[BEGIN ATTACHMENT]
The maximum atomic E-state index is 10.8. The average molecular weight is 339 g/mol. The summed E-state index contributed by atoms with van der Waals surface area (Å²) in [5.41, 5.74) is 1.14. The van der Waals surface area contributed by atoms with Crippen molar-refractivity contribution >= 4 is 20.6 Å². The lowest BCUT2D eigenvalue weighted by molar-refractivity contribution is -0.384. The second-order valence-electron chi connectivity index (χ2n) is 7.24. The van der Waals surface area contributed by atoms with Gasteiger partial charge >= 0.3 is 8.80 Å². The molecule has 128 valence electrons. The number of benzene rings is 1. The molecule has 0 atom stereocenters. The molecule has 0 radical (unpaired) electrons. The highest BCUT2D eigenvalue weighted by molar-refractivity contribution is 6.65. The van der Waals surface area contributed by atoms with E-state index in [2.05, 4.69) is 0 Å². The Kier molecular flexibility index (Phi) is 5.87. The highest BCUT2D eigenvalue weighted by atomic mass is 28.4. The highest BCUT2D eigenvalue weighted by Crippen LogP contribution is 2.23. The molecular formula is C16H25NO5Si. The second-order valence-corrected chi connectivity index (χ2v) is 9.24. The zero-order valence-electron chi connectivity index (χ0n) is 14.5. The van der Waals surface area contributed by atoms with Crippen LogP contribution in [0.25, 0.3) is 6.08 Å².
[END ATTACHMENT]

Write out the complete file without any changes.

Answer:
The maximum atomic E-state index is 10.8. The average molecular weight is 339 g/mol. The summed E-state index contributed by atoms with van der Waals surface area (Å²) in [5.41, 5.74) is 1.14. The van der Waals surface area contributed by atoms with Crippen molar-refractivity contribution >= 4 is 20.6 Å². The lowest BCUT2D eigenvalue weighted by molar-refractivity contribution is -0.384. The second-order valence-electron chi connectivity index (χ2n) is 7.24. The van der Waals surface area contributed by atoms with Gasteiger partial charge >= 0.3 is 8.80 Å². The molecule has 128 valence electrons. The number of benzene rings is 1. The molecule has 0 atom stereocenters. The molecule has 0 radical (unpaired) electrons. The highest BCUT2D eigenvalue weighted by molar-refractivity contribution is 6.65. The van der Waals surface area contributed by atoms with E-state index in [2.05, 4.69) is 0 Å². The Kier molecular flexibility index (Phi) is 5.87. The highest BCUT2D eigenvalue weighted by atomic mass is 28.4. The highest BCUT2D eigenvalue weighted by Crippen LogP contribution is 2.23. The molecular formula is C16H25NO5Si. The second-order valence-corrected chi connectivity index (χ2v) is 9.24. The zero-order valence-electron chi connectivity index (χ0n) is 14.5. The van der Waals surface area contributed by atoms with Crippen LogP contribution in [0.25, 0.3) is 6.08 Å².